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admin 01-22-2009 05:20 PM

Homemaking Tips
 
What does the term 'homemaking' really mean? Homemaking means to take a house and make it into a home where your family enjoys living and your friends enjoy visiting.

TipsChic 01-22-2009 07:17 PM

Re: Homemaking Tips
 
To remove stains from pie pans, cookie sheets, and other cookware, soak then in a mix of water and borax.

TipsChic 01-22-2009 07:17 PM

Re: Homemaking Tips
 
If your glasses are cloudy, fill them with water and a few drops of ammonia. Let them soak for an hour then rinse them thoroughly with hot water.

TipsChic 01-22-2009 07:17 PM

Re: Homemaking Tips
 
Is your silver looking a bit dull? Shine it up by rubbing it with a potato dipped in baking soda.

TipsChic 01-22-2009 07:17 PM

Re: Homemaking Tips
 
Don't ever poor cooking grease down the sink! The grease solidifies when it cools and clogs up your drain.

TipsChic 01-22-2009 07:18 PM

Re: Homemaking Tips
 
To remove baked on stains from your oven window, rub a paste of baking soda and water over it. Let this sit for 15-20 min. Wipe the window clean with a wet paper towel.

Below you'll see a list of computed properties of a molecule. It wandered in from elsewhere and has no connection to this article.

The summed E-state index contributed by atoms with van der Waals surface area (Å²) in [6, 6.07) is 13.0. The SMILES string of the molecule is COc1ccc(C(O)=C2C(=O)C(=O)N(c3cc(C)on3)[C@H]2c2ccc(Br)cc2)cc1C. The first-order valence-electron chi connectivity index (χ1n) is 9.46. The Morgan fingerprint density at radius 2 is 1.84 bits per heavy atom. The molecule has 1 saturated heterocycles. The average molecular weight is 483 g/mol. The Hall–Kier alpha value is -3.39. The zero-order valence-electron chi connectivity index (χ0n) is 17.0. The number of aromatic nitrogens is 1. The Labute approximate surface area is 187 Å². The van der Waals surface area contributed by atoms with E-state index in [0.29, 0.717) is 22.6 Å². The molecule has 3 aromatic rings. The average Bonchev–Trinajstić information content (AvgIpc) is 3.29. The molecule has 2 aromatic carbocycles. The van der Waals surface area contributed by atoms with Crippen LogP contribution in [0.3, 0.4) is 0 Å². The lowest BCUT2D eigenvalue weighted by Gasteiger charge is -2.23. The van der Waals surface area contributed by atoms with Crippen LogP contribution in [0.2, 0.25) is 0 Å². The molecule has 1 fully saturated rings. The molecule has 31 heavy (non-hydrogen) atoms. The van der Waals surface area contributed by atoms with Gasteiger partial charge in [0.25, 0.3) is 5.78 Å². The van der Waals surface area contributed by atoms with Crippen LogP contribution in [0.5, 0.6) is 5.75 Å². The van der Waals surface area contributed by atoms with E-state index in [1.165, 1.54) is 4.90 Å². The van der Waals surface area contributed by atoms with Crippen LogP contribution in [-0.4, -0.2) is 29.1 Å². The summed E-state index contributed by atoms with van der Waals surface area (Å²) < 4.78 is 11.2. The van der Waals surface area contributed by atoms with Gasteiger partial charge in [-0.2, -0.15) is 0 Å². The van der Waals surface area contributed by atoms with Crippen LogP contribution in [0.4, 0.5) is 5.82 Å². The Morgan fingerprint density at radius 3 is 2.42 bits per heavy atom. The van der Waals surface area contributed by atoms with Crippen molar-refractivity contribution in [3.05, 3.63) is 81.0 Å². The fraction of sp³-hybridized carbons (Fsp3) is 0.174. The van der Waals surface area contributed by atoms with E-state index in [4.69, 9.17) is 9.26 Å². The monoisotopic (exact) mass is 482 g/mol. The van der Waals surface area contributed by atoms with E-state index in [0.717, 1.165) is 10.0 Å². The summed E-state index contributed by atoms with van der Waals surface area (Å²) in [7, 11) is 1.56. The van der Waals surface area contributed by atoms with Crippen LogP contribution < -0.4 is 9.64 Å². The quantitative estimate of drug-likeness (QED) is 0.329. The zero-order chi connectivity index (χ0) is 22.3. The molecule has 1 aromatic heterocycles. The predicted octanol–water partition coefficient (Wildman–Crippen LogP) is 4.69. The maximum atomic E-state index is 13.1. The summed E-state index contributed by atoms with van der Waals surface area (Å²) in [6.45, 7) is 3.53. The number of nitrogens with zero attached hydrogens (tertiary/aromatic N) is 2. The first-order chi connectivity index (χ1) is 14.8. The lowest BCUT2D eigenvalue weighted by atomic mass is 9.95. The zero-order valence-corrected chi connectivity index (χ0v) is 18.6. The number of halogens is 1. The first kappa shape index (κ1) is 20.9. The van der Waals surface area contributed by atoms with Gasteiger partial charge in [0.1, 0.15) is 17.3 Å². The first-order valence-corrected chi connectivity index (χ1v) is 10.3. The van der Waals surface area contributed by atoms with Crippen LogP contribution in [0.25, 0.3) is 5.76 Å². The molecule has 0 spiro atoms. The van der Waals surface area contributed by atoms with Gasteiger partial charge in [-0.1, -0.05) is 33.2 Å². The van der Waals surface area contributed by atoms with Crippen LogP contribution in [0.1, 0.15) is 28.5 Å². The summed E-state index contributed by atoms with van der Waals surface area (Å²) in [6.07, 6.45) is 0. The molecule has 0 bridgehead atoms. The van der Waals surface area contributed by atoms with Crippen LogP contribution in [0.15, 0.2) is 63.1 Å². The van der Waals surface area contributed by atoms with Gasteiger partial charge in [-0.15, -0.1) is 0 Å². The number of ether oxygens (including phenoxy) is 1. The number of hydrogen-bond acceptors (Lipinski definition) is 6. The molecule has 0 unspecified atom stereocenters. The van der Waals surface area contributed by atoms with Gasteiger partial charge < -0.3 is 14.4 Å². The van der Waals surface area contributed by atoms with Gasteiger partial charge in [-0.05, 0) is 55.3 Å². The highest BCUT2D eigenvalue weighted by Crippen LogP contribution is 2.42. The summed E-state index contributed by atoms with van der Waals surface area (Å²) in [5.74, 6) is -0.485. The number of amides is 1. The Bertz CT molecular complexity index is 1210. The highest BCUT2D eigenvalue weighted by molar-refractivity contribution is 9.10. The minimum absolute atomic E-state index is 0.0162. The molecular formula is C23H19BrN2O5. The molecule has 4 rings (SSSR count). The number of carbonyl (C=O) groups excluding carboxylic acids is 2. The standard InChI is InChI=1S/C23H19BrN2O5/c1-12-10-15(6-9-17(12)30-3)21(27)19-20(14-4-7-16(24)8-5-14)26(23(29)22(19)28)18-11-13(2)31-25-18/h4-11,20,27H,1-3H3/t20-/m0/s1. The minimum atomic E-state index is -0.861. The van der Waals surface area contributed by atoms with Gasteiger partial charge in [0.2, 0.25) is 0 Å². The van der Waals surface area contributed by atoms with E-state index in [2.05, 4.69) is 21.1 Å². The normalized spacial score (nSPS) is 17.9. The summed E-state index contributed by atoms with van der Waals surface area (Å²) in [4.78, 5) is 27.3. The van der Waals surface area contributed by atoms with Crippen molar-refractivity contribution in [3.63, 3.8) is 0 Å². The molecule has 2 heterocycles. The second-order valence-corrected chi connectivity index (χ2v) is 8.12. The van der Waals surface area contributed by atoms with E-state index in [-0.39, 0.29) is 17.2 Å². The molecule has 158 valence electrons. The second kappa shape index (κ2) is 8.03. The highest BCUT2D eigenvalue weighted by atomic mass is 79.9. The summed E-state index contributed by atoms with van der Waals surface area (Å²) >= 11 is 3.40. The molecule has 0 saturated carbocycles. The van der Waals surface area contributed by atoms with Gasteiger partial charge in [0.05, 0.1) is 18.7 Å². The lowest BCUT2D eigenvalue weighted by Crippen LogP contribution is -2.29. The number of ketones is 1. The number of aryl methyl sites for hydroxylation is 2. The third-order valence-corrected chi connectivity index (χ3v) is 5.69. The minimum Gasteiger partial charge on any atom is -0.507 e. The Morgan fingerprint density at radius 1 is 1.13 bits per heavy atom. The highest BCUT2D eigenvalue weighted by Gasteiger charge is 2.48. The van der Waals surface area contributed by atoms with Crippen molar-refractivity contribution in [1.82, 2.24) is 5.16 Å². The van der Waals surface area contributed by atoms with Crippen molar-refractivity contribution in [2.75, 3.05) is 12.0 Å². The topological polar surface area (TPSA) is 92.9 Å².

TipsChic 01-22-2009 07:18 PM

Re: Homemaking Tips
 
If you spill something on your clothing, wash the fabric in cold water. Hot water causes the stain to set.

TipsChic 01-22-2009 07:18 PM

Re: Homemaking Tips
 
Trying to get rid of the weeds growing the cracks of your sidewalk or driveway? Pour some straight vinegar on them.

TipsChic 01-22-2009 07:18 PM

Re: Homemaking Tips
 
Sing while you work around the house. This will help keep you and any family members who might be home in good spirits

TipsChic 01-22-2009 07:18 PM

Re: Homemaking Tips
 
Remember, homemaking isn't about just keeping the house spotless and making great meals for your family to eat. The whole point of homemaking is to love your family by caring for them. That means spending time talking with them and doing activities with them. Sometimes you have to be willing to let the kitchen get a little dirty while spend time with your kids!

TipsChic 01-22-2009 07:18 PM

Re: Homemaking Tips
 
Make lists. When you have a lot of things to do and remember you're bound to forget something. Make lists and attach them to the fridge or to a cork board, anywhere that you'll be likely to notice them.

TipsChic 01-22-2009 07:18 PM

Re: Homemaking Tips
 
Be creative in how you use your leftover so that your family doesn't feel like they are eating the same thing two nights in a row. For example, take leftover chili and place it on top of some lettuce with corn tortilla chips. Now you've got taco salad.

TipsChic 01-22-2009 07:19 PM

Re: Homemaking Tips
 
Try line drying some of your clothes rather than running them through the driers. Over using your drier results in higher electricity bills and tends to wear out clothes faster.

TipsChic 01-22-2009 07:19 PM

Re: Homemaking Tips